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Canada without immigrants?

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The Conference Board of Canada has published a new study analyzing how would Canada look like without immigration in 2040. Obviously, Canada will not stop the immigration, however, this study helped the public to better understand the importance of immigration for the Canadian economy.

Without immigrants, Canada would suffer from a serious shortage in labour force, which in turn will reduce the economic growth and will challenge funding of the universal health care and other social services. The Canadian population is small considering its vast territory. The population is also getting older, generating high costs to a healthcare system which, in many provinces, leaves much to be desired and places significant fiscal pressure on the country. According to the 2016 Census, immigrants represent 22% of the country’s population. However, the institution notes that by 2020, Canada’s population growth will be boosted only by immigration. Kareem El-Assal from the Conference Board of Canada said: “Immigration contributes to the economy in many ways. Immigrants contribute to the workforce, but they also are going to contribute in terms of economic activity.”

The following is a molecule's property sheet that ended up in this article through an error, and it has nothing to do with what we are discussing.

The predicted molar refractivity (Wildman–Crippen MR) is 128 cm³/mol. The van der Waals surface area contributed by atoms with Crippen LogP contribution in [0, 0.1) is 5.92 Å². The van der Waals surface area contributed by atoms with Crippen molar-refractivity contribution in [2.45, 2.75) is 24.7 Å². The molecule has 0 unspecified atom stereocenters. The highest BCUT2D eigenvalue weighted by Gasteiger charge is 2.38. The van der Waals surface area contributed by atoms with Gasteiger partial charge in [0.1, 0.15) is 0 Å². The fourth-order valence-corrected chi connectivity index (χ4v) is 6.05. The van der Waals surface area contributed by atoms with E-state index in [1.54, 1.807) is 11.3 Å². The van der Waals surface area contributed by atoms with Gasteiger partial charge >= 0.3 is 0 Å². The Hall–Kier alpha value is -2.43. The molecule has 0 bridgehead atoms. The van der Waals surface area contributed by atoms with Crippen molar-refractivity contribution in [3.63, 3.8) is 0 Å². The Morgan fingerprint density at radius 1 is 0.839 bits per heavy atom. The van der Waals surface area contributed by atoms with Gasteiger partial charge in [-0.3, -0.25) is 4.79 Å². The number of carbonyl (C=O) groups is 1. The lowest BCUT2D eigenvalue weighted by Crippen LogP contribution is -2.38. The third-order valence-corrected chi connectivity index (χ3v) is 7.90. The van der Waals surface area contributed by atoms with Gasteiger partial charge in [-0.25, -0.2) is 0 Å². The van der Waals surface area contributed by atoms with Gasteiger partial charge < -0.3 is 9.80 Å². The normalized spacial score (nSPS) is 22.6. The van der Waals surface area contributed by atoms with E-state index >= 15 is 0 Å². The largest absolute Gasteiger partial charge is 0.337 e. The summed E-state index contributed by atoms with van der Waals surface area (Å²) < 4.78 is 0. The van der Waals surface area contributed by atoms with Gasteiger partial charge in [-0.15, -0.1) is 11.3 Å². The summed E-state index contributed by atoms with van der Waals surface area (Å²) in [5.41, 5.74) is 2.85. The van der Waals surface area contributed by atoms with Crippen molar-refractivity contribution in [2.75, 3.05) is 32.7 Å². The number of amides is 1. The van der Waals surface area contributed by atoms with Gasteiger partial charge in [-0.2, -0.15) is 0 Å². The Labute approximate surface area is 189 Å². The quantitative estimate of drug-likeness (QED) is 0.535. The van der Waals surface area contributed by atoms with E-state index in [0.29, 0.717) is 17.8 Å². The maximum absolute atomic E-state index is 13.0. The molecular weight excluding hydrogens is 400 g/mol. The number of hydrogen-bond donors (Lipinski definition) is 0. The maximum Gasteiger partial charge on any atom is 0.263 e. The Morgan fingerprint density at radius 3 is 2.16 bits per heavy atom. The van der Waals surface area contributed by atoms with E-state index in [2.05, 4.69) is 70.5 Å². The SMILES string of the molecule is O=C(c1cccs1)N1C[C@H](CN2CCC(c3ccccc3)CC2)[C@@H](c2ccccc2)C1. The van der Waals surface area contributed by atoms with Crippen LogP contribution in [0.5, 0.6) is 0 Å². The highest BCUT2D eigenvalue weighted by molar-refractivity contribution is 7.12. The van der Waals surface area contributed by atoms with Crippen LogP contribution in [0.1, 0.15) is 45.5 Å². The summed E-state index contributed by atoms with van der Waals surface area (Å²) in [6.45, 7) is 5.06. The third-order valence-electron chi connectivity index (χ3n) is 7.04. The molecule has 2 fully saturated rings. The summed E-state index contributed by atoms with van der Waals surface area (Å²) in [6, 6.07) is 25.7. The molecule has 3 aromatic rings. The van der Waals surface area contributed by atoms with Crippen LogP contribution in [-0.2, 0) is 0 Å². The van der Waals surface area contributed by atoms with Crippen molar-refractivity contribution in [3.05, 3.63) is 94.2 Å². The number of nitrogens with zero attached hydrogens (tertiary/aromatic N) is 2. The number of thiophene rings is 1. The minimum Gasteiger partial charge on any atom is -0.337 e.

The smaller labour force automatically means higher taxes for the existing ageing population that will have to handle this burden to maintain the current situation of Canada as welfare-state. Without immigrants, the ratio of workers to retirees would drop from 3.6 to 2.0 by 2040. More than 26.9 % of the population would be 65 and older, compared to 22.4 % with a gradual increase in immigration.

The report showed that without immigration economic growth would slow down to 1.3 %, while now Canada’s GDP growth is expected to grow by an average of 1.9 %, guaranteed by a gradual increase in newcomers.

The future of Canada without immigrants seems to be very dark and we are happy that in reality, the government intends to keep the immigration as Canada’s first priority. When it comes to the future of immigration to Canada, it’s no longer a question of “why immigration” but “how much,” says federal Immigration Minister, Ahmed Hussen.

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